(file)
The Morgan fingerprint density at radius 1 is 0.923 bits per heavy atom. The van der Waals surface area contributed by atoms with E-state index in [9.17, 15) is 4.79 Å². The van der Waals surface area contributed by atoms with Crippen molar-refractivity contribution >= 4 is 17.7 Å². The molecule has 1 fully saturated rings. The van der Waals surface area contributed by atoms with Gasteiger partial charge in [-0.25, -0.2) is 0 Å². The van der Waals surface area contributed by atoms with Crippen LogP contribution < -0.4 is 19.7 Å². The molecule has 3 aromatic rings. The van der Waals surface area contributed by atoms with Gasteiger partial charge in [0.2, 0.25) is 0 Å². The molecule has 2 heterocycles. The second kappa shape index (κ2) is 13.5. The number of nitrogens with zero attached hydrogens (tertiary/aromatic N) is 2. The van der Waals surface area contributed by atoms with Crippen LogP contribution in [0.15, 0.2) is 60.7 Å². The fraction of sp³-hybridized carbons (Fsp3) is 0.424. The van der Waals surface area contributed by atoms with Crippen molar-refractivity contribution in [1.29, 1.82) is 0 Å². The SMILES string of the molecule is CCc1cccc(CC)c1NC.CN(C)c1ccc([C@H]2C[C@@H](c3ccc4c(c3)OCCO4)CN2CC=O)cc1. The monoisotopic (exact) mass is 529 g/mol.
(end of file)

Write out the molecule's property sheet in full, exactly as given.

The Morgan fingerprint density at radius 1 is 0.923 bits per heavy atom. The van der Waals surface area contributed by atoms with E-state index in [9.17, 15) is 4.79 Å². The van der Waals surface area contributed by atoms with Crippen molar-refractivity contribution >= 4 is 17.7 Å². The molecule has 1 fully saturated rings. The van der Waals surface area contributed by atoms with Gasteiger partial charge in [-0.25, -0.2) is 0 Å². The van der Waals surface area contributed by atoms with Crippen LogP contribution < -0.4 is 19.7 Å². The molecule has 3 aromatic rings. The van der Waals surface area contributed by atoms with Gasteiger partial charge in [0.2, 0.25) is 0 Å². The molecule has 2 heterocycles. The second kappa shape index (κ2) is 13.5. The number of nitrogens with zero attached hydrogens (tertiary/aromatic N) is 2. The van der Waals surface area contributed by atoms with Crippen LogP contribution in [0.15, 0.2) is 60.7 Å². The fraction of sp³-hybridized carbons (Fsp3) is 0.424. The van der Waals surface area contributed by atoms with Crippen molar-refractivity contribution in [1.29, 1.82) is 0 Å². The SMILES string of the molecule is CCc1cccc(CC)c1NC.CN(C)c1ccc([C@H]2C[C@@H](c3ccc4c(c3)OCCO4)CN2CC=O)cc1. The monoisotopic (exact) mass is 529 g/mol.